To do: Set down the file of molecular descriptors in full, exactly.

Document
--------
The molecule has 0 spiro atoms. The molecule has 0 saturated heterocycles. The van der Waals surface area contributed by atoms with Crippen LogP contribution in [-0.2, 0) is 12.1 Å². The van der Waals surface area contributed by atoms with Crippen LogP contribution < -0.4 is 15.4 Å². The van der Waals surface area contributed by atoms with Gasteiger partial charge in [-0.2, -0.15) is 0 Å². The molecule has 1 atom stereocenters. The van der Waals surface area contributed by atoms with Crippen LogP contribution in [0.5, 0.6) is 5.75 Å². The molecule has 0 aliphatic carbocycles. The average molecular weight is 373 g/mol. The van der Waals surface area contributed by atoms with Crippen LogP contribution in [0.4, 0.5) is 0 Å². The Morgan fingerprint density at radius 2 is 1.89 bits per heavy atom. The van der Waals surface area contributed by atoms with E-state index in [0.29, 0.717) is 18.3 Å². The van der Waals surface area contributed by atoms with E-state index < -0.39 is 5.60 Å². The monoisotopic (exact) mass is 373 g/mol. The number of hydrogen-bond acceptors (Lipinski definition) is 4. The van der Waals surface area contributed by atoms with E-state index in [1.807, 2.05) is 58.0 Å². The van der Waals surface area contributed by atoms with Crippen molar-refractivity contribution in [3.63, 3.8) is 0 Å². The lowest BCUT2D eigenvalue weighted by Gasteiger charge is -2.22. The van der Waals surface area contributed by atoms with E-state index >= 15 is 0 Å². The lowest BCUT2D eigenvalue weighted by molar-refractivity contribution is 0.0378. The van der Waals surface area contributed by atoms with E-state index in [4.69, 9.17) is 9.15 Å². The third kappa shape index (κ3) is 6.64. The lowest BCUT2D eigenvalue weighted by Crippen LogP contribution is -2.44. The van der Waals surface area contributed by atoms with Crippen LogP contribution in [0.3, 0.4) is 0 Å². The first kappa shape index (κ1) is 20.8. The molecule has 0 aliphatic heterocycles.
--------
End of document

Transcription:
The molecule has 0 spiro atoms. The molecule has 0 saturated heterocycles. The van der Waals surface area contributed by atoms with Crippen LogP contribution in [-0.2, 0) is 12.1 Å². The van der Waals surface area contributed by atoms with Crippen LogP contribution < -0.4 is 15.4 Å². The van der Waals surface area contributed by atoms with Gasteiger partial charge in [-0.2, -0.15) is 0 Å². The molecule has 1 atom stereocenters. The van der Waals surface area contributed by atoms with Crippen LogP contribution in [0.5, 0.6) is 5.75 Å². The molecule has 0 aliphatic carbocycles. The average molecular weight is 373 g/mol. The van der Waals surface area contributed by atoms with Crippen LogP contribution in [0.4, 0.5) is 0 Å². The Morgan fingerprint density at radius 2 is 1.89 bits per heavy atom. The van der Waals surface area contributed by atoms with E-state index in [0.29, 0.717) is 18.3 Å². The van der Waals surface area contributed by atoms with E-state index < -0.39 is 5.60 Å². The monoisotopic (exact) mass is 373 g/mol. The number of hydrogen-bond acceptors (Lipinski definition) is 4. The van der Waals surface area contributed by atoms with E-state index in [1.807, 2.05) is 58.0 Å². The van der Waals surface area contributed by atoms with Crippen molar-refractivity contribution in [3.63, 3.8) is 0 Å². The lowest BCUT2D eigenvalue weighted by Gasteiger charge is -2.22. The van der Waals surface area contributed by atoms with E-state index >= 15 is 0 Å². The lowest BCUT2D eigenvalue weighted by molar-refractivity contribution is 0.0378. The van der Waals surface area contributed by atoms with E-state index in [4.69, 9.17) is 9.15 Å². The third kappa shape index (κ3) is 6.64. The lowest BCUT2D eigenvalue weighted by Crippen LogP contribution is -2.44. The van der Waals surface area contributed by atoms with Crippen LogP contribution in [0.3, 0.4) is 0 Å². The first kappa shape index (κ1) is 20.8. The molecule has 0 aliphatic heterocycles.